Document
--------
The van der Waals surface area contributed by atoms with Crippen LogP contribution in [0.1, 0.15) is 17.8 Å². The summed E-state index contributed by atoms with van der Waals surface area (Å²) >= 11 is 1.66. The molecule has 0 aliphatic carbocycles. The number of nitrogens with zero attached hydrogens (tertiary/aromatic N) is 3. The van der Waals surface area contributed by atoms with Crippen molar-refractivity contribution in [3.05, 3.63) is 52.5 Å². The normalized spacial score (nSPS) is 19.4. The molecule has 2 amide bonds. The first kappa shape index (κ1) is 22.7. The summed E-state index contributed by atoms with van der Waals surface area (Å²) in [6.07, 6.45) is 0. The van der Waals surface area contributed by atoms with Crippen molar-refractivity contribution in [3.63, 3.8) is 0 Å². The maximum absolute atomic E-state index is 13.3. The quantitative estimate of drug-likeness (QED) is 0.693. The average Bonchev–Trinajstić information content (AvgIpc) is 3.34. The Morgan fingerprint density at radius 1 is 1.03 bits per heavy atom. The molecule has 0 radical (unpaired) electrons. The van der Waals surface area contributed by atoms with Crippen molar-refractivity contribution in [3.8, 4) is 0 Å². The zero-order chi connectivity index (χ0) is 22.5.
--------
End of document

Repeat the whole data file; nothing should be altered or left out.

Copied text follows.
The van der Waals surface area contributed by atoms with Crippen LogP contribution in [0.1, 0.15) is 17.8 Å². The summed E-state index contributed by atoms with van der Waals surface area (Å²) >= 11 is 1.66. The molecule has 0 aliphatic carbocycles. The number of nitrogens with zero attached hydrogens (tertiary/aromatic N) is 3. The van der Waals surface area contributed by atoms with Crippen molar-refractivity contribution in [3.05, 3.63) is 52.5 Å². The normalized spacial score (nSPS) is 19.4. The molecule has 2 amide bonds. The first kappa shape index (κ1) is 22.7. The summed E-state index contributed by atoms with van der Waals surface area (Å²) in [6.07, 6.45) is 0. The van der Waals surface area contributed by atoms with Crippen molar-refractivity contribution in [3.63, 3.8) is 0 Å². The maximum absolute atomic E-state index is 13.3. The quantitative estimate of drug-likeness (QED) is 0.693. The average Bonchev–Trinajstić information content (AvgIpc) is 3.34. The Morgan fingerprint density at radius 1 is 1.03 bits per heavy atom. The molecule has 0 radical (unpaired) electrons. The van der Waals surface area contributed by atoms with Crippen molar-refractivity contribution in [3.8, 4) is 0 Å². The zero-order chi connectivity index (χ0) is 22.5.